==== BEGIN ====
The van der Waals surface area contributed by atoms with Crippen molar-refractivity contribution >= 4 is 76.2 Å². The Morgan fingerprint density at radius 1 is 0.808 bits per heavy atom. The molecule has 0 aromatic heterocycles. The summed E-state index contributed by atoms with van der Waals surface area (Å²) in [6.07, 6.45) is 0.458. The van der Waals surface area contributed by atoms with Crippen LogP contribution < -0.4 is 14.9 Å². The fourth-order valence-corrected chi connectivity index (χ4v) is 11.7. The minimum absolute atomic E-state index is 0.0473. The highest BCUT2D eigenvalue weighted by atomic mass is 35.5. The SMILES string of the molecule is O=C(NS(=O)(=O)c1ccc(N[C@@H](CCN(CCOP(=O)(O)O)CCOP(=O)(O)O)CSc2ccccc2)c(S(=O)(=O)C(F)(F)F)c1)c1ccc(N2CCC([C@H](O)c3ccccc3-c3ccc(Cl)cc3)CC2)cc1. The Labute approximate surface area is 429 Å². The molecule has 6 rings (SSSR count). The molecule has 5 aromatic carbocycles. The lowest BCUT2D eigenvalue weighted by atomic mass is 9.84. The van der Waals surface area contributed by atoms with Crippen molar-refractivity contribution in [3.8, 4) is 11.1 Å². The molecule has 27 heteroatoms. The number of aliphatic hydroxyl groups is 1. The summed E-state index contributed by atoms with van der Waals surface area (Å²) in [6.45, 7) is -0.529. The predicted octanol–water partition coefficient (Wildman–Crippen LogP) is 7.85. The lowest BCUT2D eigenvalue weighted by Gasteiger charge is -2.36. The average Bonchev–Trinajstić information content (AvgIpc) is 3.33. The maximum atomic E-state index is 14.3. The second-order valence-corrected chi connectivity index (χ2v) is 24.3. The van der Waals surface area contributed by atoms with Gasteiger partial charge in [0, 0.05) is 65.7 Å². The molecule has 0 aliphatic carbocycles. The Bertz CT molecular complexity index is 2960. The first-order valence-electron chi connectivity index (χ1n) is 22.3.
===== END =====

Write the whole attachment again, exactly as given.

The van der Waals surface area contributed by atoms with Crippen molar-refractivity contribution >= 4 is 76.2 Å². The Morgan fingerprint density at radius 1 is 0.808 bits per heavy atom. The molecule has 0 aromatic heterocycles. The summed E-state index contributed by atoms with van der Waals surface area (Å²) in [6.07, 6.45) is 0.458. The van der Waals surface area contributed by atoms with Crippen LogP contribution < -0.4 is 14.9 Å². The fourth-order valence-corrected chi connectivity index (χ4v) is 11.7. The minimum absolute atomic E-state index is 0.0473. The highest BCUT2D eigenvalue weighted by atomic mass is 35.5. The SMILES string of the molecule is O=C(NS(=O)(=O)c1ccc(N[C@@H](CCN(CCOP(=O)(O)O)CCOP(=O)(O)O)CSc2ccccc2)c(S(=O)(=O)C(F)(F)F)c1)c1ccc(N2CCC([C@H](O)c3ccccc3-c3ccc(Cl)cc3)CC2)cc1. The Labute approximate surface area is 429 Å². The molecule has 6 rings (SSSR count). The molecule has 5 aromatic carbocycles. The lowest BCUT2D eigenvalue weighted by atomic mass is 9.84. The van der Waals surface area contributed by atoms with Crippen molar-refractivity contribution in [3.8, 4) is 11.1 Å². The molecule has 27 heteroatoms. The number of aliphatic hydroxyl groups is 1. The summed E-state index contributed by atoms with van der Waals surface area (Å²) in [6.45, 7) is -0.529. The predicted octanol–water partition coefficient (Wildman–Crippen LogP) is 7.85. The lowest BCUT2D eigenvalue weighted by Gasteiger charge is -2.36. The average Bonchev–Trinajstić information content (AvgIpc) is 3.33. The maximum atomic E-state index is 14.3. The second-order valence-corrected chi connectivity index (χ2v) is 24.3. The van der Waals surface area contributed by atoms with Gasteiger partial charge in [0, 0.05) is 65.7 Å². The molecule has 0 aliphatic carbocycles. The Bertz CT molecular complexity index is 2960. The first-order valence-electron chi connectivity index (χ1n) is 22.3.